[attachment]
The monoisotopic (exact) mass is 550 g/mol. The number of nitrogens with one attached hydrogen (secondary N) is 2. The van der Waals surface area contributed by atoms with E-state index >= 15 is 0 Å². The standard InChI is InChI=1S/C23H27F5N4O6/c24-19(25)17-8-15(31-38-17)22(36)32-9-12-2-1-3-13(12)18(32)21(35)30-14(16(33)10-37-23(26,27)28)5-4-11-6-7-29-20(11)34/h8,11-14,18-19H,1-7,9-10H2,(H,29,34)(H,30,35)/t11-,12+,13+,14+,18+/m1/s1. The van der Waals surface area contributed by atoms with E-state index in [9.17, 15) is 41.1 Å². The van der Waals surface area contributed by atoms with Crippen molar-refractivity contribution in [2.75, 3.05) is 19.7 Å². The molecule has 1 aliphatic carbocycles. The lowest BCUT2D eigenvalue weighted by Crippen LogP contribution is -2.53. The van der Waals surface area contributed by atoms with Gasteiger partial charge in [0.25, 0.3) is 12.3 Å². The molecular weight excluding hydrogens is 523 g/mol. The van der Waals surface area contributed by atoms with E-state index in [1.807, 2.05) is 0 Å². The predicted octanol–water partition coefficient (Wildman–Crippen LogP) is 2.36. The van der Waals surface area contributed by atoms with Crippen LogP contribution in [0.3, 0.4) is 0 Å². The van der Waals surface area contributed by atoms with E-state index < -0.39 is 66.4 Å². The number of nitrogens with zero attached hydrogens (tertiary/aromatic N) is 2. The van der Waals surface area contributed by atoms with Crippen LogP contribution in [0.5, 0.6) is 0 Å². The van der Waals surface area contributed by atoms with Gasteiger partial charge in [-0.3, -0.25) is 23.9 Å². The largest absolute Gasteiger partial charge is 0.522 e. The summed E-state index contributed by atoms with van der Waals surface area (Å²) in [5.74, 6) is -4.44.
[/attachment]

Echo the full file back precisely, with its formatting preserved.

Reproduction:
The monoisotopic (exact) mass is 550 g/mol. The number of nitrogens with one attached hydrogen (secondary N) is 2. The van der Waals surface area contributed by atoms with E-state index >= 15 is 0 Å². The standard InChI is InChI=1S/C23H27F5N4O6/c24-19(25)17-8-15(31-38-17)22(36)32-9-12-2-1-3-13(12)18(32)21(35)30-14(16(33)10-37-23(26,27)28)5-4-11-6-7-29-20(11)34/h8,11-14,18-19H,1-7,9-10H2,(H,29,34)(H,30,35)/t11-,12+,13+,14+,18+/m1/s1. The van der Waals surface area contributed by atoms with E-state index in [9.17, 15) is 41.1 Å². The van der Waals surface area contributed by atoms with Crippen molar-refractivity contribution in [2.75, 3.05) is 19.7 Å². The molecule has 1 aliphatic carbocycles. The lowest BCUT2D eigenvalue weighted by Crippen LogP contribution is -2.53. The van der Waals surface area contributed by atoms with Gasteiger partial charge in [0.25, 0.3) is 12.3 Å². The molecular weight excluding hydrogens is 523 g/mol. The van der Waals surface area contributed by atoms with E-state index in [1.807, 2.05) is 0 Å². The predicted octanol–water partition coefficient (Wildman–Crippen LogP) is 2.36. The van der Waals surface area contributed by atoms with Crippen LogP contribution in [0.3, 0.4) is 0 Å². The van der Waals surface area contributed by atoms with E-state index < -0.39 is 66.4 Å². The number of nitrogens with zero attached hydrogens (tertiary/aromatic N) is 2. The van der Waals surface area contributed by atoms with Crippen LogP contribution in [0.5, 0.6) is 0 Å². The van der Waals surface area contributed by atoms with Gasteiger partial charge in [-0.3, -0.25) is 23.9 Å². The largest absolute Gasteiger partial charge is 0.522 e. The summed E-state index contributed by atoms with van der Waals surface area (Å²) in [5.74, 6) is -4.44.